Ireland must abolish the triple-lock system governing the deployment of Defence Forces troops abroad, a Fianna Fáil MEP has said.
In a position paper on Irish neutrality, Barry Andrews also called for Ireland to join a common EU defence arrangement where Irish troops would come to the aid of other member states if they come under attack.
However, Ireland should remain out of Nato, he said. "While Ireland should fight to protect the European Union, it should not interfere with sovereign countries in the way that Nato has done in Afghanistan, Iraq and Libya. Therefore, I call on the Government to emphatically reject any possibility of joining Nato."
A citizens' assembly on the issue of neutrality should also be held. Mr Andrews told The Irish Times this should be followed by a referendum on the issue.
“The subjects of defence and security have been taboo for too long in Ireland,” and Ireland’s “partial neurosis” on the subject have left it unable to defend itself, the position paper states.
“The last few weeks have shown the need for a comprehensive, depoliticised debate among citizens, politicians, Defence Forces personnel and academic experts. Ireland has developed an internationally recognised model for untangling difficult public policy issues through participative democracy.”
Mr Andrews said the document was created to stimulate debate on the subject of neutrality and defence.
In calling for abolition of the triple-lock, Mr Andrews was echoing calls from Tánaiste Leo Varadkar. Mr Varadkar told a meeting of the Fine Gael parliamentary party last month that Fine Gael should adopt the position to distinguish itself from Fianna Fáil.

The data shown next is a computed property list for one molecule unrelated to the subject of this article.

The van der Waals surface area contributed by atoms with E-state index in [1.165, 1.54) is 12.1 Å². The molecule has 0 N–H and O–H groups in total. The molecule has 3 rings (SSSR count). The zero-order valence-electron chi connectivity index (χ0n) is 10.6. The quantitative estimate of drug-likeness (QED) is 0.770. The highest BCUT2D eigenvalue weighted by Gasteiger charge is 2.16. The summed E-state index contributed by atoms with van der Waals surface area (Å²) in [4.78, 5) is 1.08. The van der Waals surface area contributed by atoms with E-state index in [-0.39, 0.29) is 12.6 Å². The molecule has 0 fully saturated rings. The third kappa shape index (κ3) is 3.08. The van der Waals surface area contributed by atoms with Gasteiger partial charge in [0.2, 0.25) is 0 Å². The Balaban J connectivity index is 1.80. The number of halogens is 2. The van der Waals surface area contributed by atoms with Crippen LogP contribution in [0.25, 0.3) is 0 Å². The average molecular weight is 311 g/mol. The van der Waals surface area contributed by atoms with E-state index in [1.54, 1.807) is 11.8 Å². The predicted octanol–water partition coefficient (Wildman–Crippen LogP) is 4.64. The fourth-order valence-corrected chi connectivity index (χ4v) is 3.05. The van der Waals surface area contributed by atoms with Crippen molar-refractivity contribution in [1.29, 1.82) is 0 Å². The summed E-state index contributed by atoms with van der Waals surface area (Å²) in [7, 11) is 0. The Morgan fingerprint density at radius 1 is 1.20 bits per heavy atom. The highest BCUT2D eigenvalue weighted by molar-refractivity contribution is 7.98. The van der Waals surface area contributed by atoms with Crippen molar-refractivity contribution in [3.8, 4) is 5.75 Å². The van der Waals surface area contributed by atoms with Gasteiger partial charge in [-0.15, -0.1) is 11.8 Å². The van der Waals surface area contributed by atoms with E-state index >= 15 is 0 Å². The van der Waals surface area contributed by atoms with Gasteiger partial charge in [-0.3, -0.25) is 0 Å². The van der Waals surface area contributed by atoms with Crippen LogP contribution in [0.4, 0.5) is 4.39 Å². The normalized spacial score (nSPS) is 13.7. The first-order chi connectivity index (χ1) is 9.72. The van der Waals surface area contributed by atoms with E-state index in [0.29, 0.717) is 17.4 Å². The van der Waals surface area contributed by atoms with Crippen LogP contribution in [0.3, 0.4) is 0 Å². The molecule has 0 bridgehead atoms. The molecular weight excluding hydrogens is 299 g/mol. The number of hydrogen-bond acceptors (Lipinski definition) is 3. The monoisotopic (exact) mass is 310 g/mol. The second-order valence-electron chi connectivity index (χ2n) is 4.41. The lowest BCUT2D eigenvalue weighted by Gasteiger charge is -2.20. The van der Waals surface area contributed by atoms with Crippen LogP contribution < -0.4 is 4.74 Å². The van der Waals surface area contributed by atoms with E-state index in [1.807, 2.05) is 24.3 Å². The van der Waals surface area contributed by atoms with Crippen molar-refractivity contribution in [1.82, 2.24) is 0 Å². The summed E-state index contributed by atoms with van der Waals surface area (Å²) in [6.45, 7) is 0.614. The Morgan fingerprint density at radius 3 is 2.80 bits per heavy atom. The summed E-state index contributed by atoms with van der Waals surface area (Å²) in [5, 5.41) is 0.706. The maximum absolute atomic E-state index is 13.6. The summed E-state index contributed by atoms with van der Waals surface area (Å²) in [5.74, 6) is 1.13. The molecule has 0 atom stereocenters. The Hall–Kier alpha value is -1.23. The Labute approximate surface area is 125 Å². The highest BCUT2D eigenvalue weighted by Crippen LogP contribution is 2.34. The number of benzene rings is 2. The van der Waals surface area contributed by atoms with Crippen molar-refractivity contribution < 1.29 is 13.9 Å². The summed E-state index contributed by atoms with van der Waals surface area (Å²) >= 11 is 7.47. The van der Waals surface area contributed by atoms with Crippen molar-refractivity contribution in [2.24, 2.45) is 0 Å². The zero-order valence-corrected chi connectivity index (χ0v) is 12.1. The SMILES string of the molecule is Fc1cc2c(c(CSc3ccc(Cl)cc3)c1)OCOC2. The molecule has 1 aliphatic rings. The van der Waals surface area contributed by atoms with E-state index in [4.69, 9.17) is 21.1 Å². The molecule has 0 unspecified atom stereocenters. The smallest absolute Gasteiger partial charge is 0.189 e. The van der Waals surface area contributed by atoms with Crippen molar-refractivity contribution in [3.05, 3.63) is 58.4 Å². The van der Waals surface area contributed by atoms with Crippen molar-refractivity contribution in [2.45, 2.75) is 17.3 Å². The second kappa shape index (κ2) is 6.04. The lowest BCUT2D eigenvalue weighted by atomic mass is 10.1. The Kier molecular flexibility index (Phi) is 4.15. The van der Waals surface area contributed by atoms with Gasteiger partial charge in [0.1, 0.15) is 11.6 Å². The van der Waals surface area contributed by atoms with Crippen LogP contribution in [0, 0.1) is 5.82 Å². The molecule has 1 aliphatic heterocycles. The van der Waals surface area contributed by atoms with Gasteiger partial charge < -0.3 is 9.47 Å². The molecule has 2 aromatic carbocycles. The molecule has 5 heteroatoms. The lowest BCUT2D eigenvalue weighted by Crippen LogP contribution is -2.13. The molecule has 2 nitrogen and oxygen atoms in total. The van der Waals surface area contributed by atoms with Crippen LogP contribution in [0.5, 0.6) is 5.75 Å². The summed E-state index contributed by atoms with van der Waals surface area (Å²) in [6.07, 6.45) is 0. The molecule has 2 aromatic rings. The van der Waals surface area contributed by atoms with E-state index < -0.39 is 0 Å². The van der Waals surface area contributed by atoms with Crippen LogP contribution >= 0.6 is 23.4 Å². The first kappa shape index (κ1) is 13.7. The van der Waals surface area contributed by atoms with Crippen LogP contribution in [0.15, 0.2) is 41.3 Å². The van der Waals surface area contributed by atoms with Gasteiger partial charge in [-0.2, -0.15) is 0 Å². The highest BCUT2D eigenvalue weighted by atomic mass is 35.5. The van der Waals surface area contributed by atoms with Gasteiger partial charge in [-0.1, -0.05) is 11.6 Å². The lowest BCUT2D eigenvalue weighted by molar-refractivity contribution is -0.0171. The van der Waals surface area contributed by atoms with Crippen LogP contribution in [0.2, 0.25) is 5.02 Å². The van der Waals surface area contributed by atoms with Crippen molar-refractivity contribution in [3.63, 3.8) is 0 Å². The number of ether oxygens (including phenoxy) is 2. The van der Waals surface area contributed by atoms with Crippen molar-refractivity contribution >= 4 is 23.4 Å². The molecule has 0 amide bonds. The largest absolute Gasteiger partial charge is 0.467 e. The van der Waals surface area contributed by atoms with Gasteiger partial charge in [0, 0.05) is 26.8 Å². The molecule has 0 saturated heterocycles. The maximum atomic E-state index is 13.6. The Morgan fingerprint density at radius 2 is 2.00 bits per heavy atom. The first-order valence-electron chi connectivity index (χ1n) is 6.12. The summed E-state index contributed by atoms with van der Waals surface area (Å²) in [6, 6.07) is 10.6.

The triple-lock requires a UN General Assembly or Security Council resolution, along with both Government and Dáil approval before more than 12 Irish troops can be deployed overseas.
It means the permanent members of the Security Council, including Russia and China, have an effective veto on the deployment of Irish troops.
"We must give ourselves the flexibility to deploy our peacekeepers wherever we want, whenever we want," Mr Andrews wrote. He called on the Government to replace the requirement for a UN resolution with a requirement for a decision of the European Council.
He said Ireland should “affirm its commitment” to any EU member which is the victim of aggression. This would mean the deployment of Defence Forces troops in the field, but only after the military is properly funded and equipped, he said.
However any EU common defence arrangement should be limited to conventional, hybrid and cyber attacks. French nuclear weapons should not be included in the arrangement “under any circumstances” and it should be limited solely to EU territory.
These policies should be underpinned by greater funding for the Defence Forces as per the recommendations of the Commission on the Defence Forces which reported earlier this year.
Mr Andrews called Ireland's defence funding, which is 0.3 per cent of GDP, "virtually negligent". He noted Finland, another neutral country, has just announced a 70 per cent increase in its defence spending.
However “in the current climate” Ireland should refrain from committing to the most ambitious spending proposals contained in the commission’s report, including the purchase of jet fighters, he said.
Ireland should also take a greater role in the EU’s Permanent Structured Co-operation (Pesco), which sets out military development goals for member states to work towards. Ireland is a participant in just one of 60 Pesco projects, a project to upgrade maritime surveillance systems.